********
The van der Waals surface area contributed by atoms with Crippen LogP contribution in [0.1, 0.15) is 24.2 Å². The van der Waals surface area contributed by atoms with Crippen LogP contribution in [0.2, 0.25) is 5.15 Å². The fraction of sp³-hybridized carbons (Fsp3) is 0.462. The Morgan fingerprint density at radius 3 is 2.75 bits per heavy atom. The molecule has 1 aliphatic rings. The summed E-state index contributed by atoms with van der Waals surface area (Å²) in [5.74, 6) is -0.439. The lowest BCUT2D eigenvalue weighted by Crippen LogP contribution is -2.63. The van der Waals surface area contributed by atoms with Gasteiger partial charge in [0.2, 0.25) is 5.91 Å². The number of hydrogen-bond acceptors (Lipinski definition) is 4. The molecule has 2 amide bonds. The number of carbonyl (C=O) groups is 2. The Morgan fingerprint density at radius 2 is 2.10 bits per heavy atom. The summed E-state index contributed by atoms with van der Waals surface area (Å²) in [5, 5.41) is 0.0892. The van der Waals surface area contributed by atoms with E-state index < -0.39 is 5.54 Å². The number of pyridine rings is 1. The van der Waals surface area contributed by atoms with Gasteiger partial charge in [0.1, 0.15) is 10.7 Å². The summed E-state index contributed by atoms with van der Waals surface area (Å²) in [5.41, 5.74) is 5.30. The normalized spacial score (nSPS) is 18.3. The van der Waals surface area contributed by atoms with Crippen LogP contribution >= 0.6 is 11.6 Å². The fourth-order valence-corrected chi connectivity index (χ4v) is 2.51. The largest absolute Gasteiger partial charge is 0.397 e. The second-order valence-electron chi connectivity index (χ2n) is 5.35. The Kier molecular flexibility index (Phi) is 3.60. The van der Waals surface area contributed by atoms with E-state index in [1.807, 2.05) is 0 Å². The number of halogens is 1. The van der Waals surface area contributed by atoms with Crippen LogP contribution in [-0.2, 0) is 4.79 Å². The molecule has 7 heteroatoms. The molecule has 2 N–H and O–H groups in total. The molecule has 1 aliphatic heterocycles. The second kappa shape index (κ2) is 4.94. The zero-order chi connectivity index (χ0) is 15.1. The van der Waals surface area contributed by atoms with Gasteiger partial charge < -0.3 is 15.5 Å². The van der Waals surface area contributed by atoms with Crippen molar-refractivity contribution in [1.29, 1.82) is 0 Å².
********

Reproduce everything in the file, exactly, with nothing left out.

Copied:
The van der Waals surface area contributed by atoms with Crippen LogP contribution in [0.1, 0.15) is 24.2 Å². The van der Waals surface area contributed by atoms with Crippen LogP contribution in [0.2, 0.25) is 5.15 Å². The fraction of sp³-hybridized carbons (Fsp3) is 0.462. The Morgan fingerprint density at radius 3 is 2.75 bits per heavy atom. The molecule has 1 aliphatic rings. The summed E-state index contributed by atoms with van der Waals surface area (Å²) in [5.74, 6) is -0.439. The lowest BCUT2D eigenvalue weighted by Crippen LogP contribution is -2.63. The van der Waals surface area contributed by atoms with Gasteiger partial charge in [0.2, 0.25) is 5.91 Å². The number of hydrogen-bond acceptors (Lipinski definition) is 4. The molecule has 2 amide bonds. The number of carbonyl (C=O) groups is 2. The Morgan fingerprint density at radius 2 is 2.10 bits per heavy atom. The summed E-state index contributed by atoms with van der Waals surface area (Å²) in [5, 5.41) is 0.0892. The van der Waals surface area contributed by atoms with E-state index < -0.39 is 5.54 Å². The number of pyridine rings is 1. The van der Waals surface area contributed by atoms with Gasteiger partial charge in [0.1, 0.15) is 10.7 Å². The summed E-state index contributed by atoms with van der Waals surface area (Å²) in [5.41, 5.74) is 5.30. The normalized spacial score (nSPS) is 18.3. The van der Waals surface area contributed by atoms with Crippen LogP contribution >= 0.6 is 11.6 Å². The fourth-order valence-corrected chi connectivity index (χ4v) is 2.51. The largest absolute Gasteiger partial charge is 0.397 e. The second-order valence-electron chi connectivity index (χ2n) is 5.35. The Kier molecular flexibility index (Phi) is 3.60. The van der Waals surface area contributed by atoms with E-state index in [1.807, 2.05) is 0 Å². The number of halogens is 1. The van der Waals surface area contributed by atoms with Crippen LogP contribution in [-0.2, 0) is 4.79 Å². The molecule has 7 heteroatoms. The molecule has 2 N–H and O–H groups in total. The molecule has 1 aliphatic heterocycles. The second kappa shape index (κ2) is 4.94. The zero-order chi connectivity index (χ0) is 15.1. The van der Waals surface area contributed by atoms with Gasteiger partial charge < -0.3 is 15.5 Å². The van der Waals surface area contributed by atoms with Crippen molar-refractivity contribution in [1.29, 1.82) is 0 Å².